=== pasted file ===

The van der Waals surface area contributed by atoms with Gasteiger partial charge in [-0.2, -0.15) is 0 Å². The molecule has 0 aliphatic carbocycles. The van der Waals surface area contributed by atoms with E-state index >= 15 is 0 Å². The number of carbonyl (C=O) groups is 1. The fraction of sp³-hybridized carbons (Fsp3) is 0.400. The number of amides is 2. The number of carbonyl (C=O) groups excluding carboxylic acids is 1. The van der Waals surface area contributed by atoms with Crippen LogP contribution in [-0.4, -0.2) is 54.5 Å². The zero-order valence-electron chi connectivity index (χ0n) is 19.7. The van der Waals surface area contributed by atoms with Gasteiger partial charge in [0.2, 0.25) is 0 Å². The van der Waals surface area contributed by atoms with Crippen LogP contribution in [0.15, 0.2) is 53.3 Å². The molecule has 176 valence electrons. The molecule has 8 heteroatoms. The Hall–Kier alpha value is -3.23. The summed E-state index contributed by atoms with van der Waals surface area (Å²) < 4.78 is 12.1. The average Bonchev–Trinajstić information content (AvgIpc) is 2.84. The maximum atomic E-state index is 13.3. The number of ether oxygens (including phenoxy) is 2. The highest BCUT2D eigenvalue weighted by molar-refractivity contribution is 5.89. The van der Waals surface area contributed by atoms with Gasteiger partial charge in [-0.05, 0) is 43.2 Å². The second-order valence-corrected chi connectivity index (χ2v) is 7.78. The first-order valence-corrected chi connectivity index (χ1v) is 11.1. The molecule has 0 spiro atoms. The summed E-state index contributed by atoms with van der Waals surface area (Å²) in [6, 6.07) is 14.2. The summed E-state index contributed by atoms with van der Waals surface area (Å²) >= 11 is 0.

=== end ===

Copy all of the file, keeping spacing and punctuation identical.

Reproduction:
The van der Waals surface area contributed by atoms with Gasteiger partial charge in [-0.2, -0.15) is 0 Å². The molecule has 0 aliphatic carbocycles. The van der Waals surface area contributed by atoms with E-state index >= 15 is 0 Å². The number of carbonyl (C=O) groups is 1. The fraction of sp³-hybridized carbons (Fsp3) is 0.400. The number of amides is 2. The number of carbonyl (C=O) groups excluding carboxylic acids is 1. The van der Waals surface area contributed by atoms with Crippen LogP contribution in [-0.4, -0.2) is 54.5 Å². The zero-order valence-electron chi connectivity index (χ0n) is 19.7. The van der Waals surface area contributed by atoms with Gasteiger partial charge in [0.2, 0.25) is 0 Å². The van der Waals surface area contributed by atoms with Crippen LogP contribution in [0.15, 0.2) is 53.3 Å². The molecule has 176 valence electrons. The molecule has 8 heteroatoms. The Hall–Kier alpha value is -3.23. The summed E-state index contributed by atoms with van der Waals surface area (Å²) < 4.78 is 12.1. The average Bonchev–Trinajstić information content (AvgIpc) is 2.84. The maximum atomic E-state index is 13.3. The number of ether oxygens (including phenoxy) is 2. The highest BCUT2D eigenvalue weighted by molar-refractivity contribution is 5.89. The van der Waals surface area contributed by atoms with Gasteiger partial charge in [-0.05, 0) is 43.2 Å². The second-order valence-corrected chi connectivity index (χ2v) is 7.78. The first-order valence-corrected chi connectivity index (χ1v) is 11.1. The molecule has 0 spiro atoms. The summed E-state index contributed by atoms with van der Waals surface area (Å²) in [6, 6.07) is 14.2. The summed E-state index contributed by atoms with van der Waals surface area (Å²) >= 11 is 0.